10 Reporter Pet Peeves: What NOT to do when working with the press

Forging good relationships with the press and generating worthwhile content are cornerstones of a solid media relations program. Knowing how to best build and preserve media relationships is key to getting your story idea heard; but knowing what NOT to do when working with a member of the media is just as important. Here are a few reporter pet peeves:

1. You don’t know what the reporter covers or whom they are writing for. This is probably reporters’ biggest pet peeve, and there’s no excuse for it given the Internet. Go to the publication website and search for stories the reporter has written. You will see a pattern in the topics or trends they have written about; this is called their “beat,” and the vast majority of reporters have one (unless they are a general assignment reporter). Once you find out which reporter’s beat aligns with your story idea or your company’s industry or geography, you won’t waste the wrong reporter’s time (or yours) with your pitch.

2. Don’t oversell or over promote your company or products. A reporter’s job is to tell a story, share news or impart a lesson. They want to know what you know.  Their job is NOT to sell your product or promote stock in your company. Other marketing tactics such as advertising or sponsored/paid social media campaigns allow for a more promotional sell.

3. Don’t ever leave a reporter’s call or email unanswered. That is a surefire way to get kicked out of their source files. If you can’t talk to them when they reach out, ask what their deadline is, get their callback information and return the call in time for their deadline or find someone who can.  When in doubt, contact your PR department or agency, who will know exactly how to handle the reporter’s inquiry. 

4. Don’t go off the record AFTER you say something. Stipulate what you are asking for in terms of anonymity BEFORE you start to discuss the substance of the interview. Truthfully, most people don’t even know what “going off the record” really means, so here’s a simple rule: If you don’t want to see it in print the next day, read it online or hear it on the radio, don’t say it.  However, there are times when going off the record with a reporter can go a long way toward building a relationship with them. Going off the record means that you’re giving a journalist valuable background for their story that they cannot attribute to you in any way.  Ideally, in traditional journalism circles, “off the record” means that the journalist cannot use the quote or material you provide, even anonymously. Ultimately, it is about asking for assurance that you won’t be quoted or mentioned by name anywhere in the copy.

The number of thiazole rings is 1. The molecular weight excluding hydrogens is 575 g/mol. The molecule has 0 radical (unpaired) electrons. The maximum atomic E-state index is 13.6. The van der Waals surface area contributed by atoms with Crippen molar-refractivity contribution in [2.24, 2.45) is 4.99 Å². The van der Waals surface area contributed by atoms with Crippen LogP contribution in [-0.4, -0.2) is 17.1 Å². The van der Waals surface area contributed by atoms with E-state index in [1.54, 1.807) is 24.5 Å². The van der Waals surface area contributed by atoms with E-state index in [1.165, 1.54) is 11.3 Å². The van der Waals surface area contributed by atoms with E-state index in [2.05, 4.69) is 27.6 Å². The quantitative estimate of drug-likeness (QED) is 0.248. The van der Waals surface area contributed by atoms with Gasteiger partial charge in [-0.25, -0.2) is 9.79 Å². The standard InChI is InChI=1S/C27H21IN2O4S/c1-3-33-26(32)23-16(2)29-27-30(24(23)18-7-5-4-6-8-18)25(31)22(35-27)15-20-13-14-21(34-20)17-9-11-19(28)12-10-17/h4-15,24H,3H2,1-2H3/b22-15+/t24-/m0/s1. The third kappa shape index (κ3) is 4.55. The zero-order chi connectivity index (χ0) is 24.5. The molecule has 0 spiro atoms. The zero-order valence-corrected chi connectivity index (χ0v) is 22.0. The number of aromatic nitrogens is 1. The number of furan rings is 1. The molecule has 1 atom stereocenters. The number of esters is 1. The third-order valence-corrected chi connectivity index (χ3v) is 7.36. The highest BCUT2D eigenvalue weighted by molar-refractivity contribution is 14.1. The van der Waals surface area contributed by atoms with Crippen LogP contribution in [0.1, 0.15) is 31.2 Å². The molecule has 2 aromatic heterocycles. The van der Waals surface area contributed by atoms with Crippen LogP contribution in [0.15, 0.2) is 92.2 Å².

5. Don’t cc the editor if the reporter has made a mistake. You are not going to get them “in trouble.”  Instead, the editor will just forward your note to the reporter and ask them to deal with it, and you will tick off the reporter in the process.  We are all adults here -- if the reporter has made a mistake, just politely point out their error and ask them directly for a correction if possible. 

6. Don’t pitch a story about something they just wrote about.  Obviously you are not going to be able to check what every reporter has written about recently before you issue a news release. However, if you are pitching a feature story or a bylined article, it is worth taking a few minutes to search the publication website to see if they have already covered this topic in a recent issue.

7. Don’t use generic greetings like “Dear Sir or Madam,” but don’t be overly familiar either.  Think how you would feel if you got an email like that.

8. Don’t leave typos in your pitch (this goes without saying).

9. Don’t try to tell the whole story in your pitch or have your release go past 2.5 pages.  Both vehicles are intended to pique interest in your story idea or company news. Ultimately, pitches and releases that are too long and don’t get to the point soon enough just get deleted or tossed.

10. Don’t ask to see the story before it publishes. That’s a sure sign of an amateur.  Some reporters may actually offer to send you your quote for an accuracy check, but please don’t take liberties when they do ask you for a fact check to editorialize what they wrote.

How are your relationships with reporters?  If you need help with your approach to working with the media, we can help. Just get in touch with us at nina@ninadietrich.com.